Acceleron V - build thread

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air.command
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Acceleron V - build thread

Postby air.command » Mon May 04, 2009 2:22 pm

I thought I'd start a build thread for our latest rocket. - Acceleron V

This is going to be our highest capacity rocket(booster) to date at ~33 Liters. (Previous highest was 24L). One of the main problems with our bigger 2 stage rockets has been that they really weren't scalable in the sustainer department. With the staging mechanism at the top of the booster it meant that if the sustainer was much longer there was a real danger that it would bend at the staging mechanism and either send the rocket off course or simply snap the staging mechanism. There really wasn't a suitable option for adding support for the sustainer without adding considerable weight to the booster.

With this design we have pushed the booster's segments further appart and are now placing the sustainer lower down between the segments. This will enable the segments themselves to be used as guide rails for the sustainer and should enable us to support a 2m long sustainer. This should also allow for a smaller third stage later with a shorter second stage.

Here are some overall concept drawings:

Image
The sustainer will likely be longer than shown here.


Image



Image
Top view of the base plate that holds the segments together. It is made from a combination of aluminium, CF and PVC.


Image
Bottom view of the base plate. The central aluminium attachment point holds the entire rocket down as well as providing an air supply connection for the sustainer. It has to hold down about 80Kg when the rocket is pressurised to 130psi.

Image
Base plate in context.



One of the main concerns here is the stability of the whole rocket. With the water in the sustainer much lower down now the overall CG is much further aft. We can change the position of the staging mechanism up and down, so if the rocket is unstable we can push it higher up.

We will be using the launcher that we normally use with the drop-away boosters which can supply two different pressures to the booster and sustainter. This will allow us to optimize the pressures for both stages.

We will also be using fully redundant systems for both staging and recovery for this rocket. The primary system will be based on the booster pressure so that staging happens at the optimal time, and the other will be timer based as backup that will be set to fire about 1 second after predicted staging, should the first system fail. The booster will have two parachutes, each of which will be deployed by the separate systems.

We'll also be using bigger nozzles compared to the older boosters to get more thrust on takeoff. I am yet to run full simulations of this booster, I'll do that when I know the final weight. We expect though to get similar release velocity and altitude as with the older boosters, but with a sustainer about 3 times bigger.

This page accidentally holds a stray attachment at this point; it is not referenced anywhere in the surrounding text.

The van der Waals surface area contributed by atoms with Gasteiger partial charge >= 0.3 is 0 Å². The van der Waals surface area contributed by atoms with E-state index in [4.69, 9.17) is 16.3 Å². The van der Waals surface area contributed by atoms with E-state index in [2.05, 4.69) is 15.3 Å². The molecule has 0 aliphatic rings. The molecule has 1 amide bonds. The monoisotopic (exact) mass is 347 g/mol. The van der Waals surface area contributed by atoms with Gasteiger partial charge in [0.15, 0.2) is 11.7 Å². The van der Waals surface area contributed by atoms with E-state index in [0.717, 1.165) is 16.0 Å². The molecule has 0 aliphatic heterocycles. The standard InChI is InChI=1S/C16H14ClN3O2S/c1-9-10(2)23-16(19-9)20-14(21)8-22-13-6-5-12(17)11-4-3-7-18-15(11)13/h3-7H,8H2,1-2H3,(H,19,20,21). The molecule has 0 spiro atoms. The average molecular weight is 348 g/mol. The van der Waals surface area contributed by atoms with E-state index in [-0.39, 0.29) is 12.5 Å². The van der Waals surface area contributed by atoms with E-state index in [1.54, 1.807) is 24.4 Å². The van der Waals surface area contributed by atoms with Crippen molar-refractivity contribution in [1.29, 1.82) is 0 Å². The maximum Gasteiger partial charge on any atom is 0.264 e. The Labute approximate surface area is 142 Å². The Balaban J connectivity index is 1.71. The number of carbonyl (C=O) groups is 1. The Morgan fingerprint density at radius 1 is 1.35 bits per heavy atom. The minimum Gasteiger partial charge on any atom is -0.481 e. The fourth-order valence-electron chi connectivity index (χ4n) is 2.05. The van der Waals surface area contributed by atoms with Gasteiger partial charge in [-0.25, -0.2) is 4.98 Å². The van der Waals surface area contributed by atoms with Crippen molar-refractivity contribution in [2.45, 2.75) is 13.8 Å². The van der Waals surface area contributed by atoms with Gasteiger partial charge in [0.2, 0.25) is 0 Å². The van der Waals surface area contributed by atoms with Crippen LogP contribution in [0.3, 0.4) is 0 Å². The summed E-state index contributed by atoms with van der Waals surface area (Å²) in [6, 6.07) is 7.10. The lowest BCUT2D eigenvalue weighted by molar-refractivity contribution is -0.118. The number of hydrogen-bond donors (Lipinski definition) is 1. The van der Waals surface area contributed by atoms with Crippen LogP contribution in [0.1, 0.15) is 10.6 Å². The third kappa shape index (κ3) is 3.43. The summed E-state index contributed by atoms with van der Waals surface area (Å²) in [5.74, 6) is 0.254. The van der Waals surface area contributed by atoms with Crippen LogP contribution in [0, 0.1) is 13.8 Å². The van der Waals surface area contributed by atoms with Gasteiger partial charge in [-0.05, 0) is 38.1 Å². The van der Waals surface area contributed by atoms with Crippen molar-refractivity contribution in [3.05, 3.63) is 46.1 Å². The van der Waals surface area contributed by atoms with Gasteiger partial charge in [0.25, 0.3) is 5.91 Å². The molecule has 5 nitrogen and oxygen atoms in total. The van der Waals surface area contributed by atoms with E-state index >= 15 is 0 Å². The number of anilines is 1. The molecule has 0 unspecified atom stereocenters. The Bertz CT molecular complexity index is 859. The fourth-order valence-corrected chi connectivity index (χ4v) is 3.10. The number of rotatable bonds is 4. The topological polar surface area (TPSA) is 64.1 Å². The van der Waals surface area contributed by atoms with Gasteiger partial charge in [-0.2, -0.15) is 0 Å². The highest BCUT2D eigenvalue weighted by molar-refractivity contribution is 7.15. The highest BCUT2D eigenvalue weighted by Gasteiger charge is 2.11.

We're already well into the construction phase, I'll post actual build photos shortly.
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Postby october sky » Mon May 04, 2009 2:42 pm

That is VERY impressive George. You really know your rockets ! :) 8)
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Postby ~RR~ » Mon May 04, 2009 3:14 pm

october sky wrote:That is VERY impressive George. You really know your rockets ! :) 8)


2 meters :shock: wow.... good stuff... 8)
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Postby whipfest » Mon May 04, 2009 5:41 pm

Can't wait to see this one go up !!

Nice (and obviously well thought out) design 8) 8)
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Postby OverTheTop » Mon May 04, 2009 6:01 pm

Nice stylish looking design. It's great how 3D CAD modeling takes a creation from someone's minds-eye and transforms it to paper (well, almost!) for us all to see!

I must have a look at water rockets in my spare time....

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Postby Kryten » Mon May 04, 2009 10:06 pm

Now that's impressive.
Are you expecting to have it ready for this month's launch?
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Postby air.command » Tue May 05, 2009 12:19 am

Thanks for the nice words guys,

OverTheTop: We find doing it to scale in a CAD package makes it so much easier to conceptualize how the different bits fit together and lets us check clearances on the different components. I often print out templates from the program and then manufacture from those.

Kryten: I'm trying to get it built by the next launch, although from experience I know that it often takes a bit longer than I'd like so most likely the launch after that. Better to get it right than rush it. There is still lots of pressure testing to do.
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Postby Bones » Wed May 06, 2009 12:27 pm